Odessa Philharmonic conductor HOBART EARLE guided with sure hands and ever-alert mind the MIAMI INTERNATIONAL PIANO FESTIVAL ORCHESTRA through a thrilling program of concerti, October 23, 2022. Three concerti with as many soloists was a rare occasion indeed.
My honor was to be on-hand to speak briefly before each work. My purpose: to bring the sold-out audience into receptivity of masterpieces and performers combined as never before in South Florida.
American pianist STEPHEN BEUS opened the program with FELIX MENDELSSOHN’s Piano Concerto No. 1 in g minor. A personal display piece for its 22-year-old composer, the concerto excels in challenging, boldly exuberant chordal outbursts and dazzling passagework, elegantly lyrical contrasting melodies, and pulsating rhythmic structure designed to sweep its hearers into a state of Early-Romantic excitement.
Mr. Beus met every expectation of the former child prodigy’s renowned parade piece. Immaculate fingers coupled with what is called “heart” made for a brilliant opening to the occasion. His interpretation put the audience on notice that this was no ordinary occasion.
FRYDERYK CHOPIN’s so-numbered Piano Concerto No. 2 in f minor brought to the stage NIKOLAY KHOZYAINOV who was dressed with old-fashioned formality – white tie and tails – and wearing a chest-crossed blue ribbon and light-capturing silvery decoration. The perfect appearance for his refined interpretation of the elegant, eloquent work the slow movement of which was inspired by love.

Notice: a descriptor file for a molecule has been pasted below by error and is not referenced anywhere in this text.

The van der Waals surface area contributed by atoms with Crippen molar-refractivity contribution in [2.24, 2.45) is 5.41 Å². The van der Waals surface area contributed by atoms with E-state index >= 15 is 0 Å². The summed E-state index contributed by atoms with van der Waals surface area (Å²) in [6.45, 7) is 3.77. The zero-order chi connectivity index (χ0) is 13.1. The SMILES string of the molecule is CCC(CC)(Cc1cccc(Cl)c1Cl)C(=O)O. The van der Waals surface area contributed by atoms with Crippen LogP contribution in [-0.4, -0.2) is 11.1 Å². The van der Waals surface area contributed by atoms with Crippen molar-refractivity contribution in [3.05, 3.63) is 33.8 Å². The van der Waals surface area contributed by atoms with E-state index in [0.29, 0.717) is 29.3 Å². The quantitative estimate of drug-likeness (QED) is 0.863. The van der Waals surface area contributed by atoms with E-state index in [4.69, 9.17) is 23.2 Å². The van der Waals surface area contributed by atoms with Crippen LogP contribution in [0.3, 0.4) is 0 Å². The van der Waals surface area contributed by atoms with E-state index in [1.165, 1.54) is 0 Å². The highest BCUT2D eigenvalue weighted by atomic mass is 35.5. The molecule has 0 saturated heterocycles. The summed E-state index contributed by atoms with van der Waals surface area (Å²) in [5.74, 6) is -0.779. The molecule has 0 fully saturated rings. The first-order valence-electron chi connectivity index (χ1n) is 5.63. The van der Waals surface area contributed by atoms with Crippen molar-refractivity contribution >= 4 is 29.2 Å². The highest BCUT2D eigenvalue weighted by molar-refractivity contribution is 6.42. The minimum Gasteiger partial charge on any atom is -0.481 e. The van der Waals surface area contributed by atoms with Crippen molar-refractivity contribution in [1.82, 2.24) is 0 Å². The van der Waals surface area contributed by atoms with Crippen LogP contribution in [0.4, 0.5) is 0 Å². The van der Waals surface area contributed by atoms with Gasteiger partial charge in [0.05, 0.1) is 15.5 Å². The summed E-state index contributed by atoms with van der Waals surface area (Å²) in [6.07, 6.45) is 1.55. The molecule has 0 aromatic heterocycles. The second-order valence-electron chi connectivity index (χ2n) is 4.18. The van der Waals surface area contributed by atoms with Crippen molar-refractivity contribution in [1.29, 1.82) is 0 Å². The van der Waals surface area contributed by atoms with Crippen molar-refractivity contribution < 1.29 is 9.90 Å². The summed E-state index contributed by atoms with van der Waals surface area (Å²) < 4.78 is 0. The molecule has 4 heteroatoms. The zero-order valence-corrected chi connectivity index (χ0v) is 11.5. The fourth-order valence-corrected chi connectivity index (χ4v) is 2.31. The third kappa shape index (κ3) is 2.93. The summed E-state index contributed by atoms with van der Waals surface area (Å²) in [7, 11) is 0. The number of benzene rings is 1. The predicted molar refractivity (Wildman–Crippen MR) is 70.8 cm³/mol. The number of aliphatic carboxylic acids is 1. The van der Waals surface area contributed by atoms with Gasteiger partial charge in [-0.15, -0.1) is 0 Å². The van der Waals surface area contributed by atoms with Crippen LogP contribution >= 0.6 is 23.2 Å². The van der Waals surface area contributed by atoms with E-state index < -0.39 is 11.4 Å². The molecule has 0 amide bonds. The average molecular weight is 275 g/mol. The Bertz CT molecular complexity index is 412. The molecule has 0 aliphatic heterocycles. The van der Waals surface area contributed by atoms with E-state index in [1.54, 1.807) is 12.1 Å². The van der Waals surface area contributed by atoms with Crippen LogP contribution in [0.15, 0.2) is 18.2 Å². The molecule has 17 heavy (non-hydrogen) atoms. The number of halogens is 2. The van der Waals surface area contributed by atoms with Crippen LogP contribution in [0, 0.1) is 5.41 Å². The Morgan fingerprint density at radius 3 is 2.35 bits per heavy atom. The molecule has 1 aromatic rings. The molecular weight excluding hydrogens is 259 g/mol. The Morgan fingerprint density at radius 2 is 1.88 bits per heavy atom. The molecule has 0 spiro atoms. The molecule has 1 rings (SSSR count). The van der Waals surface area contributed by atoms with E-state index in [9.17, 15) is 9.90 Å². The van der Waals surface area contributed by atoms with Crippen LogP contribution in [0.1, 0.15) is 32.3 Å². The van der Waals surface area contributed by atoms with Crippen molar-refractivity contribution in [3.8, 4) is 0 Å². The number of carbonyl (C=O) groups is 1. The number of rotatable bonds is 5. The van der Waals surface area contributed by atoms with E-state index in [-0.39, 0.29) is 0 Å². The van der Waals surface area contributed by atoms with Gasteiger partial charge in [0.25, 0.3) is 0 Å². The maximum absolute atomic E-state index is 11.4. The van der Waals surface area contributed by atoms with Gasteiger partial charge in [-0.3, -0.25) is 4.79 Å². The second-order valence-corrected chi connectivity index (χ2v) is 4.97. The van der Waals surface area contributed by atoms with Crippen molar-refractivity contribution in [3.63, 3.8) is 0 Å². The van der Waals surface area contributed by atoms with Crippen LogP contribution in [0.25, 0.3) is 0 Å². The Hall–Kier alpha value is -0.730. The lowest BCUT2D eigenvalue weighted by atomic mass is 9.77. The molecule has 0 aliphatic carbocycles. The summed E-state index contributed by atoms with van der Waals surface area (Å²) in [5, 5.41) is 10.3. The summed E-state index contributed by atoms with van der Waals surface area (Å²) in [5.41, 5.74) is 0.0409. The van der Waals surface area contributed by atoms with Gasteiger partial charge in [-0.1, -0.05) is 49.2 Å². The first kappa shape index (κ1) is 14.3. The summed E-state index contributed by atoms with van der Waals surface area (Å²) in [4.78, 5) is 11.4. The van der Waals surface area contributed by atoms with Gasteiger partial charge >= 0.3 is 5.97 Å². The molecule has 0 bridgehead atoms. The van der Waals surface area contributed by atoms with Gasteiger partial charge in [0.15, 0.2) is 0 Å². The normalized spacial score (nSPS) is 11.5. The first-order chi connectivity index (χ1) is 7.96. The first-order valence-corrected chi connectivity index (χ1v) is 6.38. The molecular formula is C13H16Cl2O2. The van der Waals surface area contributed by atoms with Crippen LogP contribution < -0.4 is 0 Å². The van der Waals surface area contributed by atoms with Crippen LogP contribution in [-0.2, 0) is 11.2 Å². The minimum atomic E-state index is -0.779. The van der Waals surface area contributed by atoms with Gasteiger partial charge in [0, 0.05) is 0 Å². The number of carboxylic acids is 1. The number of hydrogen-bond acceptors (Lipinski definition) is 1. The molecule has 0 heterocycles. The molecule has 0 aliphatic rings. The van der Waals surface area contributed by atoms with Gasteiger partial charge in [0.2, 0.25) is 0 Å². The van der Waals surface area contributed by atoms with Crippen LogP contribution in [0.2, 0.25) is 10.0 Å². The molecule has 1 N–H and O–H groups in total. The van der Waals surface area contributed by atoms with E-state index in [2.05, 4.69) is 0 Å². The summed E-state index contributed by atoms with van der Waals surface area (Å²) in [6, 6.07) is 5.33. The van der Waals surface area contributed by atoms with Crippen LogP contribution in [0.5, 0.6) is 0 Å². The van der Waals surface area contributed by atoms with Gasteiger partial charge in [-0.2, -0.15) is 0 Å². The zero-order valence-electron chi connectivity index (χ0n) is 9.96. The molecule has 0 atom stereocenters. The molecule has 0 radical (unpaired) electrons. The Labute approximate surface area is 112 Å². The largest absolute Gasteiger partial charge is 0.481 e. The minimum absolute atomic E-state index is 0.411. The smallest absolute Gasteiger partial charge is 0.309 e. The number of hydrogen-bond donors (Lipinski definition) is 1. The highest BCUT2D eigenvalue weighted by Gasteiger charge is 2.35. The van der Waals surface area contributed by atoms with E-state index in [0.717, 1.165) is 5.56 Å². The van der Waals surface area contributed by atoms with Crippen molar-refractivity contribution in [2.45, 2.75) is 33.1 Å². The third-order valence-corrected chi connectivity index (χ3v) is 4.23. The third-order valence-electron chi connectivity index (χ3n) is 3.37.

Mr. Khozyainov had under control ever intricacy of Chopin’s demanding roulades and fioritura embellishments. His tonal range seemed to refer to the 19-year-old composer’s own known limitations of dynamics but endlessly-nuanced gradations of pearl-like melodic lines, especially in the slow movement.
After intermission, Croatian pianist KEMAL GEKIC took the platform for LUDWIG VAN BEETHOVEN’S Piano Concerto No. 5 in E-flat Major, known in the U.S. by the sobriquet “Emperor.” The most proclamatory of the great genius’s concerted works and the culmination of its form’s Late-Classic style, the concerto’s enormous dynamic range had to have threatened the ever-changing pianos of his day.
The modern Steinway concert grand, being a far cry from the light-action instruments of early 19th century Europe, adds to the tasks of pianists who play concerti such as these.
Messrs Beus, Khozyainov, and Gekic showed not the slightest signs of physical effort as they dispatched the evening’s musical glories one by one.
Mr. Gekic brought Beethoven’s grandeur appropriately to the fore with plangent sonorousness. Of surpassing beauty, his matched notes of the slow movement’s descending scales took one’s breath. Personally, I cannot recall ever being more riveted by this feature.
Abetting his soloists’ intentions from first to last, Mr. Earle shared the audience’s admiration – expressed by applause, cheers, and foot stamping – with his beaming ensemble.
A night long to remembered and enjoyed again and again when its video documentation appears on the Miami International Piano Festival’s platform.
— Frank Cooper, lecturer in residence at the MIPF